Term proceeded. Lessons came and went, and the pupils dutifully concerned themselves with reading the texts placed in front of them which the Ministry of Magic required that they read – although Lauzoril did occasionally entertain class-discussions of matters on topics which he deemed that the Ministry and their representative in the school would find uncontroversial at least as far as their own crude policies went. In truth though, what Lauzoril was doing with such discussions was infinitely more subversive than outright contradicting the Ministry of Magic position on anything. Lauzoril was, after all, encouraging these youths to think and to reason, and to test things for themselves – whilst being highly deferential, whether one agreed or not, to those in authority.

Apparently, if anyone at the Ministry did pay attention to what he was doing, those who ought to be the most worried about it were too stupid to do the maths and to see what the discussions were doing.

Lauzoril was certain that the headmaster was astute enough to see what Lauzoril was up to, but that the headmaster's own conflicts with the Ministry and agenda were such that he saw no need to interfere.

And at weekends, of course, Lauzoril went into Hogsmeade, to see his wife and daughters…

Lauzoril had not been transported to this world called 'Earth' on his own – the accident or act which had blasted him here, had brought Wenne, Nyasia and Mimuay too.

Professor Dumbledore had arranged a cottage in Hogsmeade for them to stay in.

Mimuay was magically talented – had been training to be a wizard in the world from which they had come (although Lauzoril supposed since there were gender-related terms, it would have been 'witch' here) – but she could hardly study at Hogwarts, since her gifts had run especially to necromancy. Here, on this world, some of what she could do and had been studying to become capable in would be misunderstood, and simply identified as 'dark magic'. What a spell interacted with was often considered more important, as far as Lauzoril could see, than what was in the mind of a caster when he or she used it in this world, and using magic to interact with the dead and with primal forces of life and death was something regarded as strictly taboo here.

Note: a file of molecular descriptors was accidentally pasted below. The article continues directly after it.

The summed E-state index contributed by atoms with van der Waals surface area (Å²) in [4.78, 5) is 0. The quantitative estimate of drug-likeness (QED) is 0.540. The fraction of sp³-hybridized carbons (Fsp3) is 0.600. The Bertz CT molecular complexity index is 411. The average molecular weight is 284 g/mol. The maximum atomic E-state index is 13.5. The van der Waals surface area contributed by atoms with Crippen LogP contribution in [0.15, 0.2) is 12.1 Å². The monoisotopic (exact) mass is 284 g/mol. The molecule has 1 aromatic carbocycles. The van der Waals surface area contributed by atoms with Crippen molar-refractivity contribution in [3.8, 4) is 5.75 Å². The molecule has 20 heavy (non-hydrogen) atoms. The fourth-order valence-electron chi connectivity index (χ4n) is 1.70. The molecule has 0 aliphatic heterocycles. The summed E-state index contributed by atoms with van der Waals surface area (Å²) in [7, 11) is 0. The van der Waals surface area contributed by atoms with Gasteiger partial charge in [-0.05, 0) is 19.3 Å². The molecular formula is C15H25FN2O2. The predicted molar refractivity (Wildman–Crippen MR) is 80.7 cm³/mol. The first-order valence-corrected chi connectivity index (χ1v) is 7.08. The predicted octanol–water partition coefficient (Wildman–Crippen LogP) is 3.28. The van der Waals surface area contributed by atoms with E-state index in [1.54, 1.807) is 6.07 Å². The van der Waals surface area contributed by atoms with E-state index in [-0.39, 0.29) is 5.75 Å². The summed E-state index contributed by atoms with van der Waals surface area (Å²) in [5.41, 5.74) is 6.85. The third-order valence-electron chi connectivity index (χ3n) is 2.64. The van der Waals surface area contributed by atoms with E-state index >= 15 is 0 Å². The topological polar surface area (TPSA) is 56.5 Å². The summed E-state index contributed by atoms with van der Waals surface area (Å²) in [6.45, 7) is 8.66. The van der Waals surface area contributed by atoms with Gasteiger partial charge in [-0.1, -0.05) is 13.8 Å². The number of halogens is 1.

So Mimuay stayed at the place now become their home, and helped her sister look after their mother.

Wenne had been confused and distressed by the change, at least at first. Between spells which had been placed on her by her own father, and later by a younger and at times too hasty Lauzoril in the interest of keeping her safe, her mind and how she saw the world were muddled, and it had been almost impossible to explain to her what none of the others themselves understood entirely. In the end, Nyasia had explained it to her mother that 'A bad wizard who is an enemy of father has sent us into exile with his magic.' and Wenne had accepted that; for all that Lauzoril knew, that might even be the truth of what had happened.

And at any rate, by and large, Lauzoril's womenfolk coped. They mastered the challenges of this new place and lived their lives, free at least for now, from the politics and plots and daily threats and schemes of Thay. In some ways, what had taken place had been a boon and a blessing to them.

Professor Umbridge, apparently on the instructions of the Ministry (whether issued by the Minister, or written for herself by herself under her own authority) was reviewing the careers and teaching methods of other members of staff.

Lauzoril was fairly certain, unless the woman had depths of cunning which she was concealing with a highly convincing façade of crudity and utter lack of finesse, that she was using these interviews mainly to look for members of staff who might be politically bothersome, and to try if possible to find excuses to get rid of staff members of whom she disapproved.